Verses 34-38 record the Ethiopian’s question about who Isaiah was writing about, and filled in the blank — Jesus.  At this point in the story they were apparently traveling down the road in the chariot, for they “came to some water.”  How odd, as v27 describes the road to Gaza as a desert road!  Was the presence of this pool of water, deep enough to baptize a grown man in, miraculous?  (There is some disagreement among translators on the meaning of this description at the end of v27.  Some translate it as “this city is deserted,” referring to Gaza.  But Gaza was not deserted in Philip’s day.  I have not researched the geography and climate of the route this road might have taken.  It’s a toss-up.  You’ll have to figure it out if it’s important to you.)

Pay attention to the order of events described in vv36-38.  (Note that the items with a * are in a verse that is not included in many manuscripts.)

  • Philip preached Jesus to him based on the passage in Isaiah
  • He asked if he could be baptized
  • Philip replied with a condition — he had to believe with all his heart *
  • He expressed belief  (he “confessed with his mouth”) *
  • Philip baptized him

There is no mention of the Holy Spirit falling on him or of Philip conferring the Holy Spirit on him by laying his hands on him.  Luke may have just omitted this information, but it is unlike him (and unlike the Holy Spirit who inspired him).  My belief is that at this time in Luke’s narrative only the apostles had the ability to confer the Holy Spirit on believers.  Scan back through the chapter and you will find that Philip’s ministry in the city of Samaria, although it produced many believers, did not result in the transferrence of the Holy Spirit.  If it had, there would have been no need for Peter and John to come to Samaria!  Philip, not having the authority to confer the Holy Spirit, simply continued the same way with this Ethiopian man.  Unlike believers today, the receiving of the Holy Spirit was a separate process from believing and being baptized.  There are many Pentecostal denominations that teach that it is a separate process for believers today — at least they are consistent in their error.  Those who say that the Holy Spirit operates in the same way throughout the entire New Testament are at a loss to explain why we never see the Holy Spirit “falling upon” believers as an event that comes after receiving Christ as Savior.  They reject the excesses of Pentecostalism, and they reject the Holy Spirit’s entering believers as a separate event, but they insist that there is no difference between the ministry of the Twelve to Israel and the ministry committed to Paul by the risen, glorified Lord Jesus Christ.  This just results in confusion among believers, sending a mixed message.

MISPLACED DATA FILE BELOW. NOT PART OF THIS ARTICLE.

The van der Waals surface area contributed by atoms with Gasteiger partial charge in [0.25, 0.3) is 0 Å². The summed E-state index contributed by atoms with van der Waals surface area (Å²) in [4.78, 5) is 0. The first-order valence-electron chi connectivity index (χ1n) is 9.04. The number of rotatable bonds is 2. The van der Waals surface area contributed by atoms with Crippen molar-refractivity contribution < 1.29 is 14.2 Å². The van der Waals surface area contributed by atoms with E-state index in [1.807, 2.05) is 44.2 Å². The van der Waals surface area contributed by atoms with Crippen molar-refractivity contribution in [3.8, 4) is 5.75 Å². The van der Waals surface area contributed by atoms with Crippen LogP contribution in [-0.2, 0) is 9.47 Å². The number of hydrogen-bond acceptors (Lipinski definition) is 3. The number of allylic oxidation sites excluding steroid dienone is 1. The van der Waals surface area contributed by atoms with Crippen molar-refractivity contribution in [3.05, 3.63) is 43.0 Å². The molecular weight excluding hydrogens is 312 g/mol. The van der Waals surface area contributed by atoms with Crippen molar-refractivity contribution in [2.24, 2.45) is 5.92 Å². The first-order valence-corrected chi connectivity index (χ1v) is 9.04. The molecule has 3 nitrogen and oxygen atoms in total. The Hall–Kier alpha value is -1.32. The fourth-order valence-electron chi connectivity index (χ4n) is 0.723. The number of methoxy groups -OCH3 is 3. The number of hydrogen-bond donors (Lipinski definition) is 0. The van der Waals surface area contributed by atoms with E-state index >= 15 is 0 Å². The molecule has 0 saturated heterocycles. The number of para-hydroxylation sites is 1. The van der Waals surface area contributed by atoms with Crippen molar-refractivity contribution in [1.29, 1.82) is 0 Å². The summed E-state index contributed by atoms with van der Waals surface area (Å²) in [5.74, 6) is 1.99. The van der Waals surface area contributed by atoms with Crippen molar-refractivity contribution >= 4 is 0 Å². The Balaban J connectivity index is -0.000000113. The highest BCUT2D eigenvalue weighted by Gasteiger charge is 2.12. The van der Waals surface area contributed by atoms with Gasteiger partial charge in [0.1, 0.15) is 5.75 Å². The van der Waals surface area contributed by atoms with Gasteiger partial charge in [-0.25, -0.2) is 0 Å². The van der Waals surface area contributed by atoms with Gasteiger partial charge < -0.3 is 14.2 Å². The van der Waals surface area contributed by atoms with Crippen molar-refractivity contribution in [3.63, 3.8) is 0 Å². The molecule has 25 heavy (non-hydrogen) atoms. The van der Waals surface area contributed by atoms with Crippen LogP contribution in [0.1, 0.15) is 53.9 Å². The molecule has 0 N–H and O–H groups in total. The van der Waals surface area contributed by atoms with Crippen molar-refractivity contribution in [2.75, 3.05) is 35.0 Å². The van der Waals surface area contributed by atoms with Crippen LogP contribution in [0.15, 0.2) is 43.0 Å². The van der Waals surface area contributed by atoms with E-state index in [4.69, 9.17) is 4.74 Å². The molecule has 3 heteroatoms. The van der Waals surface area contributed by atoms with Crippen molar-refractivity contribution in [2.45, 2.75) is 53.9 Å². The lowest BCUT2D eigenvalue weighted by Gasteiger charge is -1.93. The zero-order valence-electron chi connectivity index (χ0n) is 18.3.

What happened next (vv39-40) was absolutely astounding.  Luke says the the Spirit “snatched Philip away.”  This is obviously a miracle, and I believe the Ethiopian knew it was too.  Miracles, as wel learned a couple of posts ago, certified the power of God in the speaker.  I think the Ethiopian understood that, and as a result “went on his way rejoicing.”  Philip, on the other hand, “found himself” at Azotus, from which he travelled northward along the Mediterranean coast until he came to Caesarea near the northwestern tip of David’s original kingdom.  The Greek word for “‘snatch” is harpadzo, which means to grasp and remove something violently, what a purse-snatcher does.  It is also used in II Corinthians 12:2,4 and in I Thessalonians 4:17, translated as “caught up” in both places.  The event described in both passages is commonly referred to as the “Rapture.”  True to the differences in dispensation, Philip was “raptured” to an earthly destination in keeping with God’s promises to Israel of a kingdom on earth, while we will be “raptured” to our eternal home in heaven — a mystery hidden in other ages.

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Philip Goes To Samaria

Acts 8:5-25

As the church in Jerusalem is scattered by persecution, Philip (one of the seven men chosen to oversee the daily distribution of food) travels to Samaria.  A little lesson in the geography of ancient Israel is important at this point.